Add the brandy and the wine, and cook until reduced by half, about 1 minute. Add the tomato puree and cook until it thickens and begins to darken in color, about 5 minutes.
Remove the pan from the heat and add the crabmeat. Add the crab juices and the tarragon. Stir to combine, and add salt to taste.
To serve, place an empty crab shell on each plate. Fill the shells with the crabmeat mixture. Serve with a teaspoon on the side.
If your time is limited you can buy crabs already cleaned and boiled. Just make sure that they have not been seasoned and are very fresh. If you can't find Maryland blue crabs, you can always substitute Dungeness crabs from the West Coast.
Excerpted from Tapas by Jose Andres with Richard Wolffe Excerpted by permission.
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Most Helpful Customer Reviews
While I'm still not used to using a quart of oil to cook an omelet, the recipes are easy to follow, and taste delicious.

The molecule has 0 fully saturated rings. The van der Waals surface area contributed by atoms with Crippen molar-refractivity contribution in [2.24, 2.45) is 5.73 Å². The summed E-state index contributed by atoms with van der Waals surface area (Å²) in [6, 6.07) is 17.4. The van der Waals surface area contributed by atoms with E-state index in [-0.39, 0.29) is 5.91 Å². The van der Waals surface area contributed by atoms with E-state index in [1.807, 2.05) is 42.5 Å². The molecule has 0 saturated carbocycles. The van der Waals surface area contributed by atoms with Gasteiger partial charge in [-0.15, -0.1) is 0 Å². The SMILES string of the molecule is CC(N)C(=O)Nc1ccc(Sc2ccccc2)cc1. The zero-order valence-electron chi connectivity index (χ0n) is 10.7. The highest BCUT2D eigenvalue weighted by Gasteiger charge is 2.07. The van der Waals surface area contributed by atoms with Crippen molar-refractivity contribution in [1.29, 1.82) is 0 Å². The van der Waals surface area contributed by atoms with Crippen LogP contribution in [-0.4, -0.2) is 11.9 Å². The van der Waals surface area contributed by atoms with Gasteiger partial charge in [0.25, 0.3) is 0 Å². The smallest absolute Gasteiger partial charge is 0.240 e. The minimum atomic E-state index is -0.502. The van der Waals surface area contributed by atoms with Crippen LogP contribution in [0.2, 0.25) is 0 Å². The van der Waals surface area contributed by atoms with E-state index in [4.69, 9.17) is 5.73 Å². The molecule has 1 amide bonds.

Spanish food is not "crap". Yeah, i know what you're thinking. "You're from spanish descent so you obviously love the food". That is not true. My mother is not from spanish descent but she still likes that type of food. I support this book because this gives people food choices that can satisfy them. This then gives people a wider range of food choices. So if you want to try new foods get this cookbook, make the food, and enjoy.
In this book, as with his TV show, Chef Andres helps us to see the flavors of Spain that he is so deeply passionate about. I was fortunate enough to have spent some of my childhood years growing up in Spain and this cookbook has brought on a flood of culinary memories. From the cleanliness of the recipes, the narratives on ingredients and the vibrant capture of the food in the photographs – this is one cookbook that is definatly cooking with all burners. The” tips” alone make this a worthwhile addition to anyone’s cookbook collection and I really enjoyed his simple homage to “Ferran Adria”.